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La Costa strikes back; Woods still the man
By Mike Tirico
Special to ABC Sports Online

CARLSBAD, Calif. -- La Costa regained a lot of respect this week.

A courageous effort
David Toms David Toms gave a gutsy performance this weekend considering he was so weak after a bout with food poisoning Thursday night. His toughest match of the week might have been his battle with Alex Cejka on Friday, then he had to play two matches Saturday and another 36 holes Sunday.

Even Tiger, who's as fit and healthy as anyone out here, was admittedly mentally and physically drained by the week, so you can imagine how Toms felt.

We learned a lot about what Toms is made of Sunday afternoon. He's 5 down after 18 holes, and even though he's had a very long week and his chances of winning were very small, he fought back, taking it all the way to the 35th hole. That's a phenomenal effort.

Toms didn't have a lot to lose Sunday, but in losing, he gained a lot of respect.

It's a golf course that, when it played host to the Tournament of Champions (now the Mercedes Championships) from 1969 through the late 1990s, was starting to become too easy for today's players. But those memories were erased at the Accenture Match Play Championship this week.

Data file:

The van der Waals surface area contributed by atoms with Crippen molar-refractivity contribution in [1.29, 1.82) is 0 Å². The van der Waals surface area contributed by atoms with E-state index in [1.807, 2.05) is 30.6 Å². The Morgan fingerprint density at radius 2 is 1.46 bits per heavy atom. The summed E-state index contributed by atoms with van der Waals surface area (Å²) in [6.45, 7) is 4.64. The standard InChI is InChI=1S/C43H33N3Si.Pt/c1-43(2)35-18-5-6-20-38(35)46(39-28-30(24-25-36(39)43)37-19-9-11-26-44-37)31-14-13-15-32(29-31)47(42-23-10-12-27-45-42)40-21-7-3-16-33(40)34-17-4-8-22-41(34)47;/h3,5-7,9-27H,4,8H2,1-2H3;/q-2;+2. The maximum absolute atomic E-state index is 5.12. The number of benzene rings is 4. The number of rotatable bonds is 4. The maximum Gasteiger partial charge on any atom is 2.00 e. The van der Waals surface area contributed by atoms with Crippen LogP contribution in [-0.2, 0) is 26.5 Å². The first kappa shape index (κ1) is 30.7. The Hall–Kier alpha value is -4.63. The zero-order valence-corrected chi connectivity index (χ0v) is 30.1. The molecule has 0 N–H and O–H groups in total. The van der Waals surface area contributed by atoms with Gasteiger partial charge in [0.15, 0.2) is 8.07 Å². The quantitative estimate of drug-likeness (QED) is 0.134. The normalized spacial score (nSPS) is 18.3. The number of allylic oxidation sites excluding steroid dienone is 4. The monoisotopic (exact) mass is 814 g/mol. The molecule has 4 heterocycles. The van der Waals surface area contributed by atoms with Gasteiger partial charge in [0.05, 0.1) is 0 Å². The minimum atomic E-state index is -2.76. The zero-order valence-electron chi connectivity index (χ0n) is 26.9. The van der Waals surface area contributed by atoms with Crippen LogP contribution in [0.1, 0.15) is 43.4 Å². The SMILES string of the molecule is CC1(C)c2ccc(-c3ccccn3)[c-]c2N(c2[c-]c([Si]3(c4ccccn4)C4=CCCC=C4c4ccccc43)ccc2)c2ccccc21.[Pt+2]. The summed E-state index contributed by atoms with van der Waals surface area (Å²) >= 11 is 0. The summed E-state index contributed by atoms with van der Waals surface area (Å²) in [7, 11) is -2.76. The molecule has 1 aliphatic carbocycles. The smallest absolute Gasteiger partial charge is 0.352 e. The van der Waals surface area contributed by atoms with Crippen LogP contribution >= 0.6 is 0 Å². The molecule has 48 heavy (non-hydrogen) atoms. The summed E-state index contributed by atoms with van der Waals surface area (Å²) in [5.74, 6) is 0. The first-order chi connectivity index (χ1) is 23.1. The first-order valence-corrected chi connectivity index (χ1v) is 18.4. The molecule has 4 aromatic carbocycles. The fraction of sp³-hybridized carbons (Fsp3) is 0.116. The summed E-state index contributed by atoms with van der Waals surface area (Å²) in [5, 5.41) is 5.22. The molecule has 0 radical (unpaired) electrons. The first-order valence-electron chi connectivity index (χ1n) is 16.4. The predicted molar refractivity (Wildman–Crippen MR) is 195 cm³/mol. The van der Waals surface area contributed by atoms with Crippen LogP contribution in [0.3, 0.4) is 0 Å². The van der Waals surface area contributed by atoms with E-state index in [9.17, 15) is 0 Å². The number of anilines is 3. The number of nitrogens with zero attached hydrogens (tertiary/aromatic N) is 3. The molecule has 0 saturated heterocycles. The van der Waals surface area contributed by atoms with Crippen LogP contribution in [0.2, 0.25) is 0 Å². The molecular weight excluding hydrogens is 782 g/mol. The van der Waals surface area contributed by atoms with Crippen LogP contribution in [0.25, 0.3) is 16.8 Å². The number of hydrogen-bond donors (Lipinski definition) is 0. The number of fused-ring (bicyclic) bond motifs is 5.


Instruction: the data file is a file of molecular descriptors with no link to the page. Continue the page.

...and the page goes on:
Between the wet weather, the lengthening by more than 200 yards and the thick rough -- we're talking major championship-caliber rough -- the golf course regained its relevance in today's era. If this had been a stroke-play event, we would have seen a single-digit-under-par total from the winner.

In these major championship-type conditions, of course it wasn't surprising to see Tiger Woods come out on top.

This just in: Tiger's the best player in the world (to borrow a line from Chris Berman). We shouldn't ignore Ernie Els' great start to the season, but in Tiger we have a guy who shut it down in early December, had knee surgery, watched for six weeks as people talked about how well Ernie was playing, then came out and went win, fifth place, win in his first three starts of 2003. Not too shabby.

And the Match Play is one of the hardest events to win. Woods is only the second guy among the better players in the world to win this event (before this year, 19th-seeded Darren Clarke was the highest-ranked player to win the event, in 2000).

Woods was dominant for 3½ days, but really got pushed by Adam Scott on Saturday afternoon. Scott shot 5-under and lost. How many times do you ever see that?

I thought Sunday was Woods' worst day of the week in terms of how he played. I say that, and yet he was still 5 up after 19 holes. In the afternoon 18, when he really wasn't playing his best, Woods was still good enough to make some big putts in big spots, and was able to hold off a guy who's a legitimate top 10 in the world in David Toms.

Woods isn't playing in Dubai this week, so next up he has Bay Hill in a few weeks and then the Players Championship and The Masters, all events he's traditionally done well in. I've said it many times before and I'll say it again: I don't see any evidence in front of me that tells me to pick anyone else to win a tournament that Woods is entered in.

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